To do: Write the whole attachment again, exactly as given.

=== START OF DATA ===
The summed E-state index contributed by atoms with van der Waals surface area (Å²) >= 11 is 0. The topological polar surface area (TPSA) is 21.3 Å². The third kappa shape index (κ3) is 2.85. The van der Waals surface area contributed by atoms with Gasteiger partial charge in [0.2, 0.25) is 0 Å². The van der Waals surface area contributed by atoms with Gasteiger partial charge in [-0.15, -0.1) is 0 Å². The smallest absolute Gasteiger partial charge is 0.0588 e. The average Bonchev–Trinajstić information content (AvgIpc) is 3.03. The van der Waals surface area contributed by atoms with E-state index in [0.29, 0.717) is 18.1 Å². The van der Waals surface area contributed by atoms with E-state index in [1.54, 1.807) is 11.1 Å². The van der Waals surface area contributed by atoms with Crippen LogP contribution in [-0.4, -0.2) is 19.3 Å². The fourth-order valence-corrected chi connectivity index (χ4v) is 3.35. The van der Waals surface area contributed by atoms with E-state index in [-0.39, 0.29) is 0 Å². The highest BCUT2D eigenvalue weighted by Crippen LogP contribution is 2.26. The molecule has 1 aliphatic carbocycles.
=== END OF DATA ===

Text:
The summed E-state index contributed by atoms with van der Waals surface area (Å²) >= 11 is 0. The topological polar surface area (TPSA) is 21.3 Å². The third kappa shape index (κ3) is 2.85. The van der Waals surface area contributed by atoms with Gasteiger partial charge in [0.2, 0.25) is 0 Å². The van der Waals surface area contributed by atoms with Gasteiger partial charge in [-0.15, -0.1) is 0 Å². The smallest absolute Gasteiger partial charge is 0.0588 e. The average Bonchev–Trinajstić information content (AvgIpc) is 3.03. The van der Waals surface area contributed by atoms with E-state index in [0.29, 0.717) is 18.1 Å². The van der Waals surface area contributed by atoms with E-state index in [1.54, 1.807) is 11.1 Å². The van der Waals surface area contributed by atoms with Crippen LogP contribution in [-0.4, -0.2) is 19.3 Å². The fourth-order valence-corrected chi connectivity index (χ4v) is 3.35. The van der Waals surface area contributed by atoms with E-state index in [-0.39, 0.29) is 0 Å². The highest BCUT2D eigenvalue weighted by Crippen LogP contribution is 2.26. The molecule has 1 aliphatic carbocycles.